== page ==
The international soccer tournament will be held in Brazil, which means many matches won’t kick off until after midnight in Germany.
"It would a noble move by employers if they showed a bit of flexibility during the World Cup," Robert Feiger, the head of the construction, engineering and forestry union IGBAU, told the Bild newspaper. "For Germany games after 10 pm, work should start a little bit later if possible."
"Employers and work councils should talk about rearranging shifts so that their staff can watch World Cup games," said Michael Vassiliadis of IG BCE, a mining, chemical and recycling industry union. Many of the workers that Vassiliadis represents begin their shifts as early as 6 am.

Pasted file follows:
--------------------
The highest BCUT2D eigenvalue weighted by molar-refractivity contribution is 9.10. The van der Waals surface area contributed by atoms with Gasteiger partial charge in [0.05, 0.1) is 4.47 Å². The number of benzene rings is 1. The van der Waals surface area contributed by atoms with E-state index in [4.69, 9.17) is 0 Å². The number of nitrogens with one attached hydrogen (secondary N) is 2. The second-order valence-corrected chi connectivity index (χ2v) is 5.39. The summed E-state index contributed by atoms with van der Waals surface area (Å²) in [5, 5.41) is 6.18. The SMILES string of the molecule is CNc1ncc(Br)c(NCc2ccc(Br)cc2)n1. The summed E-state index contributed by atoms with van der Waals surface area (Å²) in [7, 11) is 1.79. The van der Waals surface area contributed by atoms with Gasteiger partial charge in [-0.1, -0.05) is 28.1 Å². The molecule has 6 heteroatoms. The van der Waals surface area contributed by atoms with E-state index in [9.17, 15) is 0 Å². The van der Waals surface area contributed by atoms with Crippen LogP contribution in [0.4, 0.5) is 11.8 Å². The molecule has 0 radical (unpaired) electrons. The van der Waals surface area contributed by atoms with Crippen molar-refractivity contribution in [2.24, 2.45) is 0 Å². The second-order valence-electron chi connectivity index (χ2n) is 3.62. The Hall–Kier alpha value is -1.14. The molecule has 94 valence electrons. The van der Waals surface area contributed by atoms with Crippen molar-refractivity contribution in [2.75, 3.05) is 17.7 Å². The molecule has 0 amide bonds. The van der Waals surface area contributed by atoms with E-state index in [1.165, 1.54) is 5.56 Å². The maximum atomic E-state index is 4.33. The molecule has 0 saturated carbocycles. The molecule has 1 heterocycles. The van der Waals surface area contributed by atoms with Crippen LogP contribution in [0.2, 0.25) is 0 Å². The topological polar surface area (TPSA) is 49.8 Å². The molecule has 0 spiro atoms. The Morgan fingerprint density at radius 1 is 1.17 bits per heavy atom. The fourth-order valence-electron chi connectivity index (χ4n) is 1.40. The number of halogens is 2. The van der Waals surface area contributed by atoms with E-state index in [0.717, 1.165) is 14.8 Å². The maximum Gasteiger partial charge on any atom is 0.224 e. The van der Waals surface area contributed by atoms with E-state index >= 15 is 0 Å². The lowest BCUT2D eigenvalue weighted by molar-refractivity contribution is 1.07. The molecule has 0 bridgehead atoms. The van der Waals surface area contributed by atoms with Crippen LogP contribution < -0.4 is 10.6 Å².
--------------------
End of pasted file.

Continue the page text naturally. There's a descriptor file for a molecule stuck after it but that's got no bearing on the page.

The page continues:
The further Germany -- considered one of the top teams in the tournament -- goes in the World Cup, the greater the likelihood is that the team will be forced to play late-night matches.
Germany has already approved designated areas for after-hours public viewing of matches during the World Cup. Viewing soccer in groups is "simply part of a World Cup," said environment minister Barbara Hendricks.
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